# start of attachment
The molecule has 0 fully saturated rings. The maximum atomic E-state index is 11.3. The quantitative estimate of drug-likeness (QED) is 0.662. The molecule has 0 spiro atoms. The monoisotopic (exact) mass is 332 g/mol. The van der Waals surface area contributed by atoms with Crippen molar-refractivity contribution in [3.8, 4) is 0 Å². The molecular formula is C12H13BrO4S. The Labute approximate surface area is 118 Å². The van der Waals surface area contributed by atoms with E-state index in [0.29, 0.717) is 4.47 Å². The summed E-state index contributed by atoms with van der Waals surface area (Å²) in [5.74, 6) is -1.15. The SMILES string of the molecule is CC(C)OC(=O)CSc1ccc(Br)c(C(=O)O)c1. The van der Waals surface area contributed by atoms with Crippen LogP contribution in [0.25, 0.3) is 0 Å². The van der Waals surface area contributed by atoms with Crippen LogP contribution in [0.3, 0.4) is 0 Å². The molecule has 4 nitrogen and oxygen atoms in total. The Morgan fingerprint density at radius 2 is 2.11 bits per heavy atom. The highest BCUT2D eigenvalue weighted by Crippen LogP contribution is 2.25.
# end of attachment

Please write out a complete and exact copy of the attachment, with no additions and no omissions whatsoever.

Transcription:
The molecule has 0 fully saturated rings. The maximum atomic E-state index is 11.3. The quantitative estimate of drug-likeness (QED) is 0.662. The molecule has 0 spiro atoms. The monoisotopic (exact) mass is 332 g/mol. The van der Waals surface area contributed by atoms with Crippen molar-refractivity contribution in [3.8, 4) is 0 Å². The molecular formula is C12H13BrO4S. The Labute approximate surface area is 118 Å². The van der Waals surface area contributed by atoms with E-state index in [0.29, 0.717) is 4.47 Å². The summed E-state index contributed by atoms with van der Waals surface area (Å²) in [5.74, 6) is -1.15. The SMILES string of the molecule is CC(C)OC(=O)CSc1ccc(Br)c(C(=O)O)c1. The van der Waals surface area contributed by atoms with Crippen LogP contribution in [0.25, 0.3) is 0 Å². The van der Waals surface area contributed by atoms with Crippen LogP contribution in [0.3, 0.4) is 0 Å². The molecule has 4 nitrogen and oxygen atoms in total. The Morgan fingerprint density at radius 2 is 2.11 bits per heavy atom. The highest BCUT2D eigenvalue weighted by Crippen LogP contribution is 2.25.